“Do you know the way?” Depending on the circumstances, this question often holds a mixed set of emotions about going somewhere or doing something different. For example: Before leaving the familiar confines of my home – especially when traveling alone or internationally – I study websites, accumulate various maps, and sets of directions, to guarantee that I will not lose my way, and arrive at my destination safely. It is this experience that helps me to understand something of what lies behind the questions Thomas and Philip raise in today’s Gospel.
Prior to the Passover, Jesus is with the disciples. There had been numerous incidents foreshadowing his passion and death. Peter had boldly offered to defend Jesus, unto death – but was rebuked by him (13: 26-38) and then, Judas had left the group (13:26-30). Now – Jesus began instructing the disciples concerning his own departure. He opened with calming words (v 1): “Do not let your hearts be troubled. You have faith in God; have faith also in me.” He then explained that, because He and his Father are in communion with one another, Jesus himself is “the way” (vv.7-11). Jesus also explained how this communion exists between himself and his disciples.
Simply, to contemplate Jesus with the eyes of faith, one also sees the Father, because Jesus and the Father work and share life together in intimate communion (v.7). Thus, Jesus’ words and work are also the Father’s activity of revealing and giving life to the world. To see Jesus’ works is to also see the Father’s power.
During Jesus’ public ministry, anyone who saw him heal or teach would be seeing the activity of a person in intimate communion with God. It was that profound relationship, that Jesus constantly displayed during his public ministry, and with his disciples present. Yet, now it seemed they had failed to comprehend what they had experienced daily!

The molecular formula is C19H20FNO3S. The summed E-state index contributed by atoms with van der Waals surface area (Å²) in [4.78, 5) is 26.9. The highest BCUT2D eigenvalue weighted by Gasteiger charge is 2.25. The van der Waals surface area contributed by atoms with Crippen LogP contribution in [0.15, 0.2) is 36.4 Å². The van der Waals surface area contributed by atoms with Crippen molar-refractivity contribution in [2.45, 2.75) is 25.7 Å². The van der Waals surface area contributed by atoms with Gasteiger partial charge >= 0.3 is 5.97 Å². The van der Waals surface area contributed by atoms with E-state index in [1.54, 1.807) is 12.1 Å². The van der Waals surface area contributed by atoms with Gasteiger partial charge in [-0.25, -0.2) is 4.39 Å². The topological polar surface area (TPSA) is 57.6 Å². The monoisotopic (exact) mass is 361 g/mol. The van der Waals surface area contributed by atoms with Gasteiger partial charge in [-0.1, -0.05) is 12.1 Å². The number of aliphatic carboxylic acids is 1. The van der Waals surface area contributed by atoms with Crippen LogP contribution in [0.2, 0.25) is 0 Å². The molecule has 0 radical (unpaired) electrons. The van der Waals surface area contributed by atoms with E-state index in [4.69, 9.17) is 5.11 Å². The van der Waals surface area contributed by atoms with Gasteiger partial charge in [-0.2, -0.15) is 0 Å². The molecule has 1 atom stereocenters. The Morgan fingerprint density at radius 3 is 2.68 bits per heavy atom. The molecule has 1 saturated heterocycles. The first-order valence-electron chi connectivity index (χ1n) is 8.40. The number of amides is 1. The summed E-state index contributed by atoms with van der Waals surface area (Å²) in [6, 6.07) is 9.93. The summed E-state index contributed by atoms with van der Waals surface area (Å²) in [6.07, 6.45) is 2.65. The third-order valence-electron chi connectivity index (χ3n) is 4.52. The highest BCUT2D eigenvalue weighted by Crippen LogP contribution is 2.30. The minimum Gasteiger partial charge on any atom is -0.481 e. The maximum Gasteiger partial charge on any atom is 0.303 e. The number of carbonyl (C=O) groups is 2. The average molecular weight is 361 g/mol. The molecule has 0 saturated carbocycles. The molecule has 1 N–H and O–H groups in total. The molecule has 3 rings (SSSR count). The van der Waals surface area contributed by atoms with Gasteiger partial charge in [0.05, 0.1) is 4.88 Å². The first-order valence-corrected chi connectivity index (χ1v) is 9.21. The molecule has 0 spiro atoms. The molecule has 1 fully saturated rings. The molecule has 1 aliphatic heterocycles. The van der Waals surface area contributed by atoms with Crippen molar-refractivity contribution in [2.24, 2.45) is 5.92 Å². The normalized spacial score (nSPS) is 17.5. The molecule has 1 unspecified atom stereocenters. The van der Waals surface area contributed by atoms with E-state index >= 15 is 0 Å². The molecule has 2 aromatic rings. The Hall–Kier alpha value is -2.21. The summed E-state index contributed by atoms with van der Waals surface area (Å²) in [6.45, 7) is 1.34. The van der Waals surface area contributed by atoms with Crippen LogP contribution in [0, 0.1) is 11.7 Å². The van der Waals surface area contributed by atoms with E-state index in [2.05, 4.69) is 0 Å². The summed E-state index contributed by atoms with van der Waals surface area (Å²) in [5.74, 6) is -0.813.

As Thomas put it: “Master, we do not know where you are going; how can we know the way?” (v. 5) Clearly, Thomas grasped that Jesus is going somewhere, and that he expected the disciples to follow – yet he missed the most crucial part. So, Jesus patiently explains, in explicit terms, and reassures Thomas (vv. 6-7):
“I am the way and the truth and the life. No one comes to the Father except through me. If you know me, then you will also know my Father. From now on you do know him and have seen him.”
But Phillip insists: “Master, show us the Father, and that will be enough for us.” (v.8) A bit exasperated, Jesus again explains (vv.9-11):
9 … “Have I been with you for so long a time, and you still do not know me, Philip? Whoever has seen me has seen the Father. How can you say, ‘Show us the Father’?
10 Do you not believe that I am in the Father and the Father is in me? The words that I speak to you I do not speak on my own. The Father who dwells in me is doing his works.
Jesus then mandates:
11 Believe me that I am in the Father and the Father is in me, or else, believe because of the works themselves.
The second effect of a Christian’s communion with Jesus and his Father is that one acts in union with them. We pray in the spirit and name of Jesus – asking, thinking, and acting ― as Jesus would. A Christian’s prayer becomes participation in Jesus’ own unselfish and confident prayer. Likewise, Christians must also act as Jesus did.
As our First Reading from Acts shows, we must balance our spiritual practices with actions of social, economic, and ecological justice. Building on The Second Vatican Council’s mandate to rediscover earlier models of church, Pope Francis has called us, as Church to Synodality. He asks us to “walk together” and discern ways to bring greater justice, peace, and care for creation into our world. All believers – especially lay men and women – are invited to use their gifts and charisms for service in Christian communities, and the world. Indeed, we are all “the Church!”
As St. Peter put it: But you are “a chosen race, a royal priesthood, a holy nation, a people of his own, so that you may announce the praises” of him who called you out of darkness into his wonderful light. (1 Peter 2:9).
Indeed, Jesus, himself is our Way!
Dawn M. Nothwehr, OSF, PhD
Erica & Harry John Family Professor of Catholic Theological Ethics